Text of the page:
A local businessman is seeking final approval today from Seymour City Council to rezone property at 1815 N. Ewing St.
On Sept. 26, Rich Hampton of Seymour requested the city change the zoning of the property from residential suburban (RS) to highway commercial (C-3), to allow for construction of a building for storage and to sell classic and antique automobiles.
The property, which is located directly across from Burkart Boulevard, currently has a C-1 zoning variance to be used for a heating and cooling business.
Hampton said there are several businesses in the area already including Rockford Ridge drive-in restaurant, Carpet Gallery, Prewitt Outdoor Power, The Body Shop, Main Trailer Sales and Discount Boots and Tack.
“There are some residences, but we have no issues with anybody,” Hampton said. “No one wrote a letter or complained about what we want to do.”
Hampton and his business partner, Jerry Thurman Sr., have worked together for 20 years and own Big O Tires in Seymour.
They recently sold a warehouse in Washington and want to move their storage here, Hampton said.
“We’re just looking for a location where we can have a building to purchase, store and sell antique and classic cars,” he said. “We also have a desire to keep some of our overstock we may accumulate with our tire business.”
Hampton said most of the automobile sales are done online, and all storage of vehicles and tires would be inside the building.
“Every once in a while we have the opportunity to buy a container full,” Hampton said of tires. “If we buy 400 tires of the same size, they’re going to sit there for six to eight months until we get them weeded through. We’ve been in this town a long time and you don’t see junk around our properties.”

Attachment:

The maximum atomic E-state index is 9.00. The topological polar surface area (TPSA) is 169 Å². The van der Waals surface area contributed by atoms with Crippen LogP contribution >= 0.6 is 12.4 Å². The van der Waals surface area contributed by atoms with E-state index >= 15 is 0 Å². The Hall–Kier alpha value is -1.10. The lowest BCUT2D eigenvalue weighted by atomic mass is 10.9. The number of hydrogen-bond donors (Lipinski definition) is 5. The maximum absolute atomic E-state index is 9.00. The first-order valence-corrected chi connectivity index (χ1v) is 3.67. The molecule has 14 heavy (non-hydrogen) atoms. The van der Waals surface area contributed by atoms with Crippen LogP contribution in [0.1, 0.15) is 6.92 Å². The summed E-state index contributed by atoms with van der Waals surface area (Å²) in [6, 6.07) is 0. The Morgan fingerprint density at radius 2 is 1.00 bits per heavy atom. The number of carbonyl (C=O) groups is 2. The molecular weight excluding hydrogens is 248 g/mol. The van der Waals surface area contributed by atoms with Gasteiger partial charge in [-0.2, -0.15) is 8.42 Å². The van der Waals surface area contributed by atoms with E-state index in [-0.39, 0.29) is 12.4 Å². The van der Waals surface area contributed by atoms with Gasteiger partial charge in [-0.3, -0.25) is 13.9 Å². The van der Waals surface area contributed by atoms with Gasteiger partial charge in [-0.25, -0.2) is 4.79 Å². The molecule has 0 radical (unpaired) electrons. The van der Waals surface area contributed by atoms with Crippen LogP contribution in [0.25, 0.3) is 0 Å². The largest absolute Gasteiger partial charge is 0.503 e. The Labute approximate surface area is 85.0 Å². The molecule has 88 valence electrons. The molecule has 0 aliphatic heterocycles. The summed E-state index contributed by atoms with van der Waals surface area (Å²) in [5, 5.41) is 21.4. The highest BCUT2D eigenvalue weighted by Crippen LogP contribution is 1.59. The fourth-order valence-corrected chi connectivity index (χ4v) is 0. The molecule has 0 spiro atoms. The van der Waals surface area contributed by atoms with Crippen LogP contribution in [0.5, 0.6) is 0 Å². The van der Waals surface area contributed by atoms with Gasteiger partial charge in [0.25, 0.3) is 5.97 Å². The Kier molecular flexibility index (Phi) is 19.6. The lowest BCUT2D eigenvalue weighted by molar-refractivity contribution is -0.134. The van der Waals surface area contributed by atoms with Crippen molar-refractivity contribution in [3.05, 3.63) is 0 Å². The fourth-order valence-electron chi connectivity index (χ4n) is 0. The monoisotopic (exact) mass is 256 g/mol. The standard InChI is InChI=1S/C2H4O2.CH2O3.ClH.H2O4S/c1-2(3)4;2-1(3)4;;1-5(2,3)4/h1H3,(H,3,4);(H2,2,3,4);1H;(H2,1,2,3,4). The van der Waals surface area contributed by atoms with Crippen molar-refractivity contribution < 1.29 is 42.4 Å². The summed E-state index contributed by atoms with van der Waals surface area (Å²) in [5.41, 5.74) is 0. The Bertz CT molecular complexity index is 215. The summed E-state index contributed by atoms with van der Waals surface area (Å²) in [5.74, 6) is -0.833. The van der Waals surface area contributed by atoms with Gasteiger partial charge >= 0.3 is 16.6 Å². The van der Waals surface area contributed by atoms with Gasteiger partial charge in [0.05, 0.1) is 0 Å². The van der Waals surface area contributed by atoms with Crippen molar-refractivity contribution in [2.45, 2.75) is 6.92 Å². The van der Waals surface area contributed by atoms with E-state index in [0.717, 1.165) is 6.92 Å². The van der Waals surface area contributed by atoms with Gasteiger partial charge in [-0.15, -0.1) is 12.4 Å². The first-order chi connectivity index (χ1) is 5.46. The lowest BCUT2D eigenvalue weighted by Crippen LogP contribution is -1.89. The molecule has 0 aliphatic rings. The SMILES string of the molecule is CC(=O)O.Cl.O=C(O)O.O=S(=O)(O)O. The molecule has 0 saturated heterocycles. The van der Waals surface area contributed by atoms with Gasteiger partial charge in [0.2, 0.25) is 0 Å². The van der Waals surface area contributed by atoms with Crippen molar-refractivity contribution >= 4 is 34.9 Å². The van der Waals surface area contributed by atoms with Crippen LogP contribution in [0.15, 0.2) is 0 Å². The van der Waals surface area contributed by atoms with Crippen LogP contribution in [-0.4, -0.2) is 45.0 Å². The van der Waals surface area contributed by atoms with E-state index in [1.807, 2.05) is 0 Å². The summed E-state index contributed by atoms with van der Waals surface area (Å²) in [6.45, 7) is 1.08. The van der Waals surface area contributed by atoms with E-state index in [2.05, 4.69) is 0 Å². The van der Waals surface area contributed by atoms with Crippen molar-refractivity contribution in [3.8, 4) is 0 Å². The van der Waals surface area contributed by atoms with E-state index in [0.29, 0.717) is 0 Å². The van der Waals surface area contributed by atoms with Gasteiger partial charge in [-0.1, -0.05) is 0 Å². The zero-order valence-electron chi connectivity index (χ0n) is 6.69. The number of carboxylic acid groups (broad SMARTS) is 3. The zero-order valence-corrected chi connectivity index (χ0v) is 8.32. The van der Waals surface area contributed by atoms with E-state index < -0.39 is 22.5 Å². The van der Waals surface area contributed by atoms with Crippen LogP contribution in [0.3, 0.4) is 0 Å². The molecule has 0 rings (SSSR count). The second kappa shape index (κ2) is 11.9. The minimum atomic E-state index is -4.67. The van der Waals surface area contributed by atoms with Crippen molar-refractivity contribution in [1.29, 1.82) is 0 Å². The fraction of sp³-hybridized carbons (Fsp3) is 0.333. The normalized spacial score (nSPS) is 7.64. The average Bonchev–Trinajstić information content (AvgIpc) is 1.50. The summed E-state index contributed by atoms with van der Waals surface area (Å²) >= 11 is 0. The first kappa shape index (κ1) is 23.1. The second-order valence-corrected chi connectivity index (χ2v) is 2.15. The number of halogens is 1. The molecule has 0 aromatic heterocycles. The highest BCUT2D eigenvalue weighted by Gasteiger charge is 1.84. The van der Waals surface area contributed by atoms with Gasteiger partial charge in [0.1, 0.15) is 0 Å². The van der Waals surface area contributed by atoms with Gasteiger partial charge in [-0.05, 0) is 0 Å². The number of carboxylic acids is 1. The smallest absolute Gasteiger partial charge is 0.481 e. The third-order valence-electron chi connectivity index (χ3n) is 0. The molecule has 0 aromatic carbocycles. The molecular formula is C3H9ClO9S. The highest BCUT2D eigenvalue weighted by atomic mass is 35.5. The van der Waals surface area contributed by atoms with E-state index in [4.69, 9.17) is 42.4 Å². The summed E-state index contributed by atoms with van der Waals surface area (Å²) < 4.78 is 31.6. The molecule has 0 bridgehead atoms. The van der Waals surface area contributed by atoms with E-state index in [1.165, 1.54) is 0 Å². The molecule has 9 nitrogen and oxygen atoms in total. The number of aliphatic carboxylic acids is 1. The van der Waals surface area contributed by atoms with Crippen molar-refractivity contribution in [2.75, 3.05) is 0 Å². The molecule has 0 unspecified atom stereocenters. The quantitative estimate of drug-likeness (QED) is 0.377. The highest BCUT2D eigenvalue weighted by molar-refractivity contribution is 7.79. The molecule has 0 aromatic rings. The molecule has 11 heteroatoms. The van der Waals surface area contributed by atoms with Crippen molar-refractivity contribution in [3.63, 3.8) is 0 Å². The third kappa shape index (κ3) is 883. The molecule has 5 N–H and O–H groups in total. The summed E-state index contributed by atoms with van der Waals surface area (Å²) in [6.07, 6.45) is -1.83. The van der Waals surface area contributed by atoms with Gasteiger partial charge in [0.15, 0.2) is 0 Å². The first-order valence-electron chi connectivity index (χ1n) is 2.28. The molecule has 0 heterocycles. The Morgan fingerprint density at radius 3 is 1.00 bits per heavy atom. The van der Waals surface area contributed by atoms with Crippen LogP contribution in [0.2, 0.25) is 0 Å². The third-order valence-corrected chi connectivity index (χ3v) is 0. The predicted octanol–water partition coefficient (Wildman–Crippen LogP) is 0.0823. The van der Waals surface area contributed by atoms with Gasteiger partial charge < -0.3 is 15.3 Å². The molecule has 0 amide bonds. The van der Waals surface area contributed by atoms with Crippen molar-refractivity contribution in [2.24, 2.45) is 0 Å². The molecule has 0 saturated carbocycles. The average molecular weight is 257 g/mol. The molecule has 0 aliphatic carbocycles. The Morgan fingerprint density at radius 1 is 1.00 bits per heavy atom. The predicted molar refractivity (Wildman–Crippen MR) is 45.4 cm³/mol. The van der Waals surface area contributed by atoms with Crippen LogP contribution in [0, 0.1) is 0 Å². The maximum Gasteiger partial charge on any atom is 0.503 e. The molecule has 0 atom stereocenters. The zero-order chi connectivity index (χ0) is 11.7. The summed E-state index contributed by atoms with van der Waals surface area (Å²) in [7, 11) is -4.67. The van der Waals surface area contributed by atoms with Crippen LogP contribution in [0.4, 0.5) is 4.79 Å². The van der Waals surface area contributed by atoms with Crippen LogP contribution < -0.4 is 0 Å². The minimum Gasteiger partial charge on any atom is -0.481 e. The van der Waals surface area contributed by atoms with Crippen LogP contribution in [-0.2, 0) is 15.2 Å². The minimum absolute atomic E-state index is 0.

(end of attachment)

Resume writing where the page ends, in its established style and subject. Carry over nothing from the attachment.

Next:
Council passed the ordinance on first read despite an unfavorable recommendation from the city’s plan commission, and will have the final reading at 7 p.m. tonight at city hall.
Mayor Craig Luedeman said he didn’t understand the plan commission’s vote and supports the rezone because he expects the area to become mostly commercial in the near future anyway.
“I see Highway 11 turning commercial all the way out through there,” Luedeman said. “There are a few houses, but for the most part it is commercial.”
Although he doesn’t agree with all rezone requests, Luedeman said this one makes sense.
Councilman John Reinhart said he thought the plan commission vote would have been different had Hampton requested a variance instead of a rezone.
As a member of the commission, Reinhart said he voted in favor of the rezone. The vote was 6 unfavorable and 3 in favor, with two members absent.
“Variances are designed if you want to operate a small business in your home, like a pet grooming or a beauty salon,” Reinhart said. “But when you do a variance to allow construction of a building, it’s basically rezoned, it’s never going to be RS again.”